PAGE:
December Tennis Diary 2014
Expected weather for this month:
wet and windy weather
November weather was certainly very mild, with temperatures remaining in double figures for the majority of the month. This, coupled with some much needed rain, helped promote some substantial grass growth. However, this balmy weather did instigate some outbreaks of disease in the form of fusarium and red thread.
Ensure you sweep and remove leaf litter from your courts to keep them clean; hand held blowers are an efficient way to remove leaves from the playing surfaces.
I am sure, however, that many parts of the country will be bracing themselves for the first real taste of winter weather, when temperatures drop to single figures, and the likelihood of snow and ice.
Aerating the playing surface with a sarrel roller or some solid tines will be beneficial. However, only use machinery on the surface if you can operate without causing any smearing or damage.
Keep up the regular daily brushing of the grass courts to keep them free of early morning dews and to prevent any debris accumulating on the grass surfaces. Reducing the humidity levels around the grass plant will help prevent the likelihood of turfgrass diseases becoming prevalent.
Mowing frequency will be dependent on a number of factors - grass growth, sward type, level or standard of facility, resources (staff and machinery) but, generally, it may only need mowing on a fortnightly/monthly basis to keep tidy during these cold, dark months.
Keep the surface open by the use of aerators, a sarrel roller is often used to prick small holes in the surface to a depth of 45mm. A pedestrian punch tine aerator will give you the best results, with the aim of getting penetration down to at least 100mm.
Frequency of aeration will be dictated by the condition of the courts and weather conditions, however you would look to aerate at least once a month. Other solid tine aerators can reach greater depths.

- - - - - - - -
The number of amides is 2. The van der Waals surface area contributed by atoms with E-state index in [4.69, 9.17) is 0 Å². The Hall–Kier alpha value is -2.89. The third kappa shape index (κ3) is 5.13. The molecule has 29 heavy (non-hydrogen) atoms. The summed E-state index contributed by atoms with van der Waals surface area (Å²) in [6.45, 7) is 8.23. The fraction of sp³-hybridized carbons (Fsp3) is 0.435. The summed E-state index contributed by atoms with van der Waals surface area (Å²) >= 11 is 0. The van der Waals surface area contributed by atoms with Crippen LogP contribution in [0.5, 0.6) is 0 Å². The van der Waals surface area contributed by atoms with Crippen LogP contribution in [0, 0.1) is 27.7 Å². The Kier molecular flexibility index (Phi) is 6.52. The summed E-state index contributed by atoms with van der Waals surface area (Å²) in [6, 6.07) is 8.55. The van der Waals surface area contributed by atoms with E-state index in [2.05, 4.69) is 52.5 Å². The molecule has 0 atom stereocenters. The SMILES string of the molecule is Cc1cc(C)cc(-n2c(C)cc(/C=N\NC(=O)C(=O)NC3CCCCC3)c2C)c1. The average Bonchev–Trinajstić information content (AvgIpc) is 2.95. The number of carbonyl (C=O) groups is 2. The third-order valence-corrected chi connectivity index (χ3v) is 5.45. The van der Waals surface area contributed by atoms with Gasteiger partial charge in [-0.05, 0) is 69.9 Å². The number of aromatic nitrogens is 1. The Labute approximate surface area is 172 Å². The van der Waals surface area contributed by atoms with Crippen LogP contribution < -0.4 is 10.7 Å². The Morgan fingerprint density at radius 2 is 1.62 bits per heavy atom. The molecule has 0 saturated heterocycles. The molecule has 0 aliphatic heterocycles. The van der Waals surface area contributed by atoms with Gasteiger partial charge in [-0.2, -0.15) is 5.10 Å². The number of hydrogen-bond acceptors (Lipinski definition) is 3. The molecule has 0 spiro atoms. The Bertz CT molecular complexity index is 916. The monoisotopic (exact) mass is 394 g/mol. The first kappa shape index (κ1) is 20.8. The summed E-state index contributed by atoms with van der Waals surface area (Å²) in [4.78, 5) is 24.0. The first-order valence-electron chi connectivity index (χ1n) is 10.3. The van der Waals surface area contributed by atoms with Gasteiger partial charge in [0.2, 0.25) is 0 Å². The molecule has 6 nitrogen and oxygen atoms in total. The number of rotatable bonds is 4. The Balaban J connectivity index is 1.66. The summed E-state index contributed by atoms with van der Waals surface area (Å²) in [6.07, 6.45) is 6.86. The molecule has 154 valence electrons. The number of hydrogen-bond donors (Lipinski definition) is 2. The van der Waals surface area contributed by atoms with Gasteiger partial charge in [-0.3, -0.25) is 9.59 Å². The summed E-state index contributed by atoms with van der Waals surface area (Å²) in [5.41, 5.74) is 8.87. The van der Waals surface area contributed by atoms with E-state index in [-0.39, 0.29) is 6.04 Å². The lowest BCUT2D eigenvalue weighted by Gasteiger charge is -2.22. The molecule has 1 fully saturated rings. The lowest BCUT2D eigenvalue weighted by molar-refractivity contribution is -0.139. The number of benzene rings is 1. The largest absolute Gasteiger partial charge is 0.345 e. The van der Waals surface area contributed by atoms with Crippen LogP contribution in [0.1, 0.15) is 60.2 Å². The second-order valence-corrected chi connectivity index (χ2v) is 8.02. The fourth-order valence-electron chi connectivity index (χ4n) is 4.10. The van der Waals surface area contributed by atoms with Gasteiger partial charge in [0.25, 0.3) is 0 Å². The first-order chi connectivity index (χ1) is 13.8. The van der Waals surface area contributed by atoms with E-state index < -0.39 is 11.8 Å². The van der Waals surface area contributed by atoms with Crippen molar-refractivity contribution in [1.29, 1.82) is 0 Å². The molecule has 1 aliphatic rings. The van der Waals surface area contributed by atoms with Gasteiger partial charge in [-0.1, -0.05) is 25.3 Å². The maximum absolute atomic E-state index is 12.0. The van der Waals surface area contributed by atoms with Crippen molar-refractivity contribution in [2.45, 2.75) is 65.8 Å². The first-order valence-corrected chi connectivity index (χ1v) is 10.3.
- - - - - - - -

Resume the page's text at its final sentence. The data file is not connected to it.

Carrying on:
Artifcial Courts: Keep surfaces clean with regular sweeping and brushing. Remove any algae and moss from surface. Sand filled systems require regular brushing to maintain manufacturer's recommendations on sand levels and pile heights.
American Fast Dry courts: Keep surface clean, rolling to consolidate surface, levelling and brushing of fast dry materials, brushing to clean lines.
Clay courts: Keep surface clean, regular sweeping and brushing to restore playing levels using SISIS Trulute or similar equipment. Topdress any hollows or damaged areas. Repaint lines.
Tarmacadam Courts: Keep surfaces clean, regular sweeping and brushing. Repair any hollows or damaged areas. Repaint lines.
Soil sampling is an important part of Groundsmanship. The results will enable the manager to have a better understanding of the current status of his soil and turf. There are many tests that can be undertaken, but usually the main tests to consider are:
Particle Size Distribution (PSD); this will give you accurate information on the soil type and its particle make up, enabling you to match up with appropriate top dressing materials and ensuring you are able to maintain a consistent hydraulic conductivity (drainage rate) of your soil profile.
Soil pH; it is important to keep the soil at a pH of 5.5 to 6.5, a suitable level for most grass plants.
Organic matter content; it is important to keep a balanced level of organic matter content in the soil profile.
Nutrient levels; keeping a balance of N P K nutrients within the soil profile is essential for healthy plant growth.
Once you have this information, you will be in a better position to plan your season's feeding and maintenance programmes.
Keep an eye on fungal disease attack, and use approved fungicides to treat infected areas. The recent mild and wet weather will certainly have provided the ideal climatic conditions for diseases.
Regular brushing or switching off the dew in the mornings will reduce the chance of fungal attack.
A number of diseases are usually very active at this time of the year, namely red thread, fairy ring and fusarium.
Red thread is often seen during the summer/autumn months, but may persist into the winter months if conditions remain mild, temperature range 15-24°C.
Identification of the disease is relatively easy with the turf grass having, irregular tan coloured shaped patches of damaged or necrotic grass varying in size 20-350mm with a pink/red colour cast caused by the fine red filaments/needles (10mm long) of the mycelium of the pathogen. Severe attacks will damage/kill grass.
Red fescues: slender and strong creeping red fescues (Festuca spp.), Perennial Ryegrass (Lolium perenne L.) are the main susceptible species affected by red thread. Other grasses which can be affected are bentgrasses (Agrostis spp.) and annual meadowgrass (Poa sp.) The above grasses are used in most sport turf situations including golf, bowls, cricket, and winter games pitches.
Fungus spores can remain viable for up to 2 years, survive temperature as low as -20°C or as high as 32°C, This fungus is capable of growth at pH 3.5 -7.5; this means that the disease can occur on almost any amenity turf rootzone.